After she successfully completed the Year Up program— culminating in an inspiring graduation speech and a surprise party from Imad —Firdaws began interviewing for IT positions. She applied for her dream job in Year Up’s IT department but became discouraged during the interview process. After hearing the technical requirements for the job, (many of which Firdaws didn’t have), she was asked by one of the hiring managers if she thought she was a fit. How did she respond? “I wasn’t going to lie. I wasn’t going to say, ‘This is me!’ when what he was saying wasn’t me.”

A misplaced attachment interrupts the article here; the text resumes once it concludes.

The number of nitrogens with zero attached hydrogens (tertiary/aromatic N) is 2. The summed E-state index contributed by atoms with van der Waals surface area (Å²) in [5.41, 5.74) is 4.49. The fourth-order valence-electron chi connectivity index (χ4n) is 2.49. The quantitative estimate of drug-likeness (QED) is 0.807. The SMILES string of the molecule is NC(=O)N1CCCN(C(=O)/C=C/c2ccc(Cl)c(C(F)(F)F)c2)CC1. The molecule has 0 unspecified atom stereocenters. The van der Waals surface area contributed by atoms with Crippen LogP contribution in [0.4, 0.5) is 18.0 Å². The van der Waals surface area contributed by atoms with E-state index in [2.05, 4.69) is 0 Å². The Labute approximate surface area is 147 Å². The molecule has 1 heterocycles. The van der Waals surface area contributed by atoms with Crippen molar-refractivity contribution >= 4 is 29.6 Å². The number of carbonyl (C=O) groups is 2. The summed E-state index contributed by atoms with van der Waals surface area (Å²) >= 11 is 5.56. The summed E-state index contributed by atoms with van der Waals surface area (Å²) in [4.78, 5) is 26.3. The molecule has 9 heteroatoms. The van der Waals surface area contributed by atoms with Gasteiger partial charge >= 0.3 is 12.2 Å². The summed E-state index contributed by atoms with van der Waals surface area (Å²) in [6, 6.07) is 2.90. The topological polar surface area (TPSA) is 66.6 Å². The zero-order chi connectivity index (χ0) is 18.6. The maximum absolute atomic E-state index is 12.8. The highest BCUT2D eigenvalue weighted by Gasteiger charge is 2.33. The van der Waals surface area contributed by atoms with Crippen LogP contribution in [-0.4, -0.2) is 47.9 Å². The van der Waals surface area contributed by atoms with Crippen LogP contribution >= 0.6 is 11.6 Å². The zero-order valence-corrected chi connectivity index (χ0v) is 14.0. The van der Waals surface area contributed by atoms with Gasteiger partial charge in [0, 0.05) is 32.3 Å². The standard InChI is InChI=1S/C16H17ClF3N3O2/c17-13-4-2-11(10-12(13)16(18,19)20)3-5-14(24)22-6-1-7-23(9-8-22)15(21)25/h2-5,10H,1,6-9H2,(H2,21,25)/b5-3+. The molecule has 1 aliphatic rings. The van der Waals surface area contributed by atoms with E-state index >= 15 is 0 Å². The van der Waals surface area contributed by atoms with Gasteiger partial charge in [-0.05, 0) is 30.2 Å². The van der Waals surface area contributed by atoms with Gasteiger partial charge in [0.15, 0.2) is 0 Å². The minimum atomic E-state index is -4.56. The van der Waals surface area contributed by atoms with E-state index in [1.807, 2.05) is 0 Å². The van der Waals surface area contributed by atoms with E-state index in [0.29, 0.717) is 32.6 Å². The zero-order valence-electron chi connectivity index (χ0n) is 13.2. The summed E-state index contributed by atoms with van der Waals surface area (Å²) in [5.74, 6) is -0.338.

Once again, being herself paid off and Firdaws got the job! This same manager told her afterward that she was hired, in part, because she answered his question honestly.
Today, in addition to working, Firdaws is taking online computer science courses, in pursuit of her goal to attend MIT. She’s come to love her new life in the U.S. And perhaps most importantly, she is no longer that devastated young woman who gave up on college and her future.
Her advice for others who are struggling to move forward? When times get tough, instead of giving up or finding excuses, Firdaws believes it’s important to fight through your fears. “My biggest learning is it’s OK to fail, as long as you get up and try again.”